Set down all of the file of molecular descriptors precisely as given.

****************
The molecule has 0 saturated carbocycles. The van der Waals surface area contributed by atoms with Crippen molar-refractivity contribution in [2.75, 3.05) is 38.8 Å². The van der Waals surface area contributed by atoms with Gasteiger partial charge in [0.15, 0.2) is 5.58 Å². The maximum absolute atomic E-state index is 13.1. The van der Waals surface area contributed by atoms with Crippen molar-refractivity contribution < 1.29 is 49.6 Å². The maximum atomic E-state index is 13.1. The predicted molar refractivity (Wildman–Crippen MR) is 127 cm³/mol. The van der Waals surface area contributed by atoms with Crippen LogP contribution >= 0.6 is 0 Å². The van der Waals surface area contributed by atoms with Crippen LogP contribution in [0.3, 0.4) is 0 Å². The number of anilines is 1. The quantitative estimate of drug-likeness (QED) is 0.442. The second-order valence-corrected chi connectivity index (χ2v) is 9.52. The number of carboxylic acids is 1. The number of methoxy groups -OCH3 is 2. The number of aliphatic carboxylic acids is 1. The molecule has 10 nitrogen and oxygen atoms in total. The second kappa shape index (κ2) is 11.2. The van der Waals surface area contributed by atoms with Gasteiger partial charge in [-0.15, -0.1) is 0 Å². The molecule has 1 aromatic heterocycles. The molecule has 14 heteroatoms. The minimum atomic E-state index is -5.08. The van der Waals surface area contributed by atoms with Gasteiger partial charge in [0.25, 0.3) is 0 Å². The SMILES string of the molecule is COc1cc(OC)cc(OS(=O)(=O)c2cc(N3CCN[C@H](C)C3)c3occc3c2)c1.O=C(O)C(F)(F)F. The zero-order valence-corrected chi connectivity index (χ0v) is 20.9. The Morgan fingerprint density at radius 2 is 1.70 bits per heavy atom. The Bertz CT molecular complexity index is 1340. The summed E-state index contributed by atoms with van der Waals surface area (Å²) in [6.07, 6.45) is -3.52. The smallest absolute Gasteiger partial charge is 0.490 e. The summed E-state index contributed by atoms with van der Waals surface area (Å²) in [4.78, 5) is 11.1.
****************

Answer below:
The molecule has 0 saturated carbocycles. The van der Waals surface area contributed by atoms with Crippen molar-refractivity contribution in [2.75, 3.05) is 38.8 Å². The van der Waals surface area contributed by atoms with Gasteiger partial charge in [0.15, 0.2) is 5.58 Å². The maximum absolute atomic E-state index is 13.1. The van der Waals surface area contributed by atoms with Crippen molar-refractivity contribution < 1.29 is 49.6 Å². The maximum atomic E-state index is 13.1. The predicted molar refractivity (Wildman–Crippen MR) is 127 cm³/mol. The van der Waals surface area contributed by atoms with Crippen LogP contribution >= 0.6 is 0 Å². The van der Waals surface area contributed by atoms with Crippen LogP contribution in [0.3, 0.4) is 0 Å². The number of anilines is 1. The quantitative estimate of drug-likeness (QED) is 0.442. The second-order valence-corrected chi connectivity index (χ2v) is 9.52. The number of carboxylic acids is 1. The number of methoxy groups -OCH3 is 2. The number of aliphatic carboxylic acids is 1. The molecule has 10 nitrogen and oxygen atoms in total. The second kappa shape index (κ2) is 11.2. The van der Waals surface area contributed by atoms with Gasteiger partial charge in [-0.15, -0.1) is 0 Å². The molecule has 1 aromatic heterocycles. The molecule has 14 heteroatoms. The minimum atomic E-state index is -5.08. The van der Waals surface area contributed by atoms with Gasteiger partial charge in [0.25, 0.3) is 0 Å². The SMILES string of the molecule is COc1cc(OC)cc(OS(=O)(=O)c2cc(N3CCN[C@H](C)C3)c3occc3c2)c1.O=C(O)C(F)(F)F. The zero-order valence-corrected chi connectivity index (χ0v) is 20.9. The Morgan fingerprint density at radius 2 is 1.70 bits per heavy atom. The Bertz CT molecular complexity index is 1340. The summed E-state index contributed by atoms with van der Waals surface area (Å²) in [6.07, 6.45) is -3.52. The smallest absolute Gasteiger partial charge is 0.490 e. The summed E-state index contributed by atoms with van der Waals surface area (Å²) in [4.78, 5) is 11.1.